Israeli Prime Minister Benjamin Netanyahu, lobbying for support of the latest Israeli-Palestinian accord, has appealed to his own Likud Party to back the deal.
The Wye River Memorandum calls for an Israeli pullback from 13 percent of the West Bank in exchange for Palestinian measures to prevent terrorist actions.
No vote was taken at Wednesday night’s meeting of the Likud’s central committee, which convened amid an evolving crisis that could delay the scheduled Nov. 2 implementation of the Wye agreement.
Earlier this week Netanyahu postponed indefinitely a Cabinet vote on the Wye accord, fueling speculation that he believes a majority of his ministers would reject it. Netanyahu sought to divert attention from his own domestic political challenges by accusing the Palestinian Authority of failing to deliver a security plan on time, according to Israeli media reports.
In Washington, State Department spokesman James Rubin announced that the Palestinian Authority will submit by Friday a plan to fight terrorism. Rubin called the delayed Israeli Cabinet vote a “manageable” problem and went out of his way to praise Netanyahu and express American confidence that the accord will be implemented.
With Jewish settlers and other right-wing groups demonstrating against the deal outside the Tel Aviv auditorium where the Likud leadership met, Netanyahu appealed to the party members’ sense of unity, reminding them that the Likud had campaigned in 1996 promising peace and security — and that this was what the Wye agreement achieved.
“We have one objective, and even when we differ over how to achieve it, we must not forget the unity in this purpose,” Netanyahu said.
Rather than focus on the schism within Likud, Netanyahu blasted what he described as the Labor Party’s position on the peace process.
He painted the Wye agreement as a major achievement that maximizes Israeli security and interests in contrast to the kind of accord Labor would reach.
Netanyahu stressed that the negotiators had fought hard to make the best out of the inherent problems in Oslo — and brought home an accord which conceded far less to the Palestinians than one a Labor-led government might have achieved.
“The Palestinians told us that they understood from the previous [Labor-led] government, that after the three further redeployments,” stipulated in the Interim Agreement, they would receive “more than 90 percent of the territory,” Netanyahu said.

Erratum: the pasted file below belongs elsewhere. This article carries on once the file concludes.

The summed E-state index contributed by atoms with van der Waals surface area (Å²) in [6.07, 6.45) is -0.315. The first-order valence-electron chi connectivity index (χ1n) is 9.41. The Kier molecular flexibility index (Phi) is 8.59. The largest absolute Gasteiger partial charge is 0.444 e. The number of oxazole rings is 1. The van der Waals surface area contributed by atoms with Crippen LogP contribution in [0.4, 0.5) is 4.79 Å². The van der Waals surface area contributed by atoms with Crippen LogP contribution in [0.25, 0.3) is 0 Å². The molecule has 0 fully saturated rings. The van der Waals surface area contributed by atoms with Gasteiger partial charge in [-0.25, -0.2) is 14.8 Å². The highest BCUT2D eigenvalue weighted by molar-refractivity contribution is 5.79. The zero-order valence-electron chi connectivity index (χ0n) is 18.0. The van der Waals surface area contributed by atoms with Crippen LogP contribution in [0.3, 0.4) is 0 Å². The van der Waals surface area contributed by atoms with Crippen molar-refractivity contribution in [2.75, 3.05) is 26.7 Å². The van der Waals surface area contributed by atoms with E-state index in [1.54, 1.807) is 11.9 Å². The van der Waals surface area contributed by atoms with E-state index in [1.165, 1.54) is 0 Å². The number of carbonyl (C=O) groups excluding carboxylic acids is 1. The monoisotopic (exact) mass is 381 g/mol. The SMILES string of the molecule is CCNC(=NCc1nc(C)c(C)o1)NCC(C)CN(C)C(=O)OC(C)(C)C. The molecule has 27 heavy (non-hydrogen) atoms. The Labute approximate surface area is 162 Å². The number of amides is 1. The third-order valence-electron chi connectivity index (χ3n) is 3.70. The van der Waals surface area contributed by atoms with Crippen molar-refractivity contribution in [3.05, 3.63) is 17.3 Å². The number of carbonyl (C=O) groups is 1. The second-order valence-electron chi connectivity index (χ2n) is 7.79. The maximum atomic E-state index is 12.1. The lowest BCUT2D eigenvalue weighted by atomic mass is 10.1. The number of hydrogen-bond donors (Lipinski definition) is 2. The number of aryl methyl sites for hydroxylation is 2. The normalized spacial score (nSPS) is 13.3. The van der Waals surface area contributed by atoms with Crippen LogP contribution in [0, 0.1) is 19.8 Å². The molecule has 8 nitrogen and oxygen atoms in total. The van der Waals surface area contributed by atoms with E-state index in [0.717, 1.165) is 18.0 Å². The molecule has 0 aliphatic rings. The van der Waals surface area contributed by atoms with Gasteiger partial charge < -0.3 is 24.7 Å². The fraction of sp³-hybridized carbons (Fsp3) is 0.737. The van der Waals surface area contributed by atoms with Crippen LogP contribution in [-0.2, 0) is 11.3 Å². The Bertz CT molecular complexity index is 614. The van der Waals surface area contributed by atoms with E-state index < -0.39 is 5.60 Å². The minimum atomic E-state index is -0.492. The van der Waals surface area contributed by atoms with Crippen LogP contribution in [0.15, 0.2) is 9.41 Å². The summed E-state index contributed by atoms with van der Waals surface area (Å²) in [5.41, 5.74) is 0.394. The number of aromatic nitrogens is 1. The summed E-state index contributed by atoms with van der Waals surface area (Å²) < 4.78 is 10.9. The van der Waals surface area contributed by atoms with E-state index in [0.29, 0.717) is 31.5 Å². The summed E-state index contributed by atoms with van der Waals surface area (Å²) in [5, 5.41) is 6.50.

Calling the Oslo accords “an accordion which expanded in three further redeployments to 90 percent of the territory,” Netanyahu said he took that accordion and “retracted it until it went to 10 percent and three percent.”
“Beyond that we could not retract it, and I am proud of what we achieved.”
Netanyahu declared that Israel made clear to the Americans that the Israeli Cabinet would determine the scope of the third phase of the further redeployment, which would not exceed 1 percent.
Foreign Minister Ariel Sharon, who has called the 13 percent troop withdrawal “dangerous,” backed Netanyahu at the Likud meeting, saying the Israeli leadership had no alternative.
“No one else could bring a better situation. We could not have gone [to the Wye summit] and said we are against the entire process. In my view, our situation would have been worse,” Sharon declared.
Sharon dismissed rumors that Netanyahu postponed a Cabinet meeting to ratify the accord because of concern that it lacked a majority. He backed the prime minister’s declaration that it was because the Palestinians had yet to present a working plan to fight terrorism.
“The prime minister’s decision to delay the meeting stemmed solely from our determination not to give on any point in Palestinian fulfillment of commitments. If they don’t act, they don’t get,” he said.
Sharon said the real battle will be in the final-status talks, and he called on “unity within all the ranks, including the opposition.”
The most virulent attack on the prime minister came from Likud legislator Ze’ev “Benny” Begin, who resigned from Netanyahu’s Cabinet after the Hebron Agreement was signed nearly two years ago.
Begin said the Israeli negotiators were “wrapped around Yasser Arafat’s finger.”
He called the agreement “nonsense and lawlessness.” Begin said Netanyahu had returned from Washington with an unprecedented achievement — for the Palestinians. He charged the prime minister with activating a campaign to defraud and deceive the public from knowing the real details of the agreement.
Netanyahu retorted in later remarks that Begin had quoted the agreement out of context and that the accord had important achievements for Israel.
The Archive of the Jewish Telegraphic Agency includes articles published from 1923 to 2008. Archive stories reflect the journalistic standards and practices of the time they were published.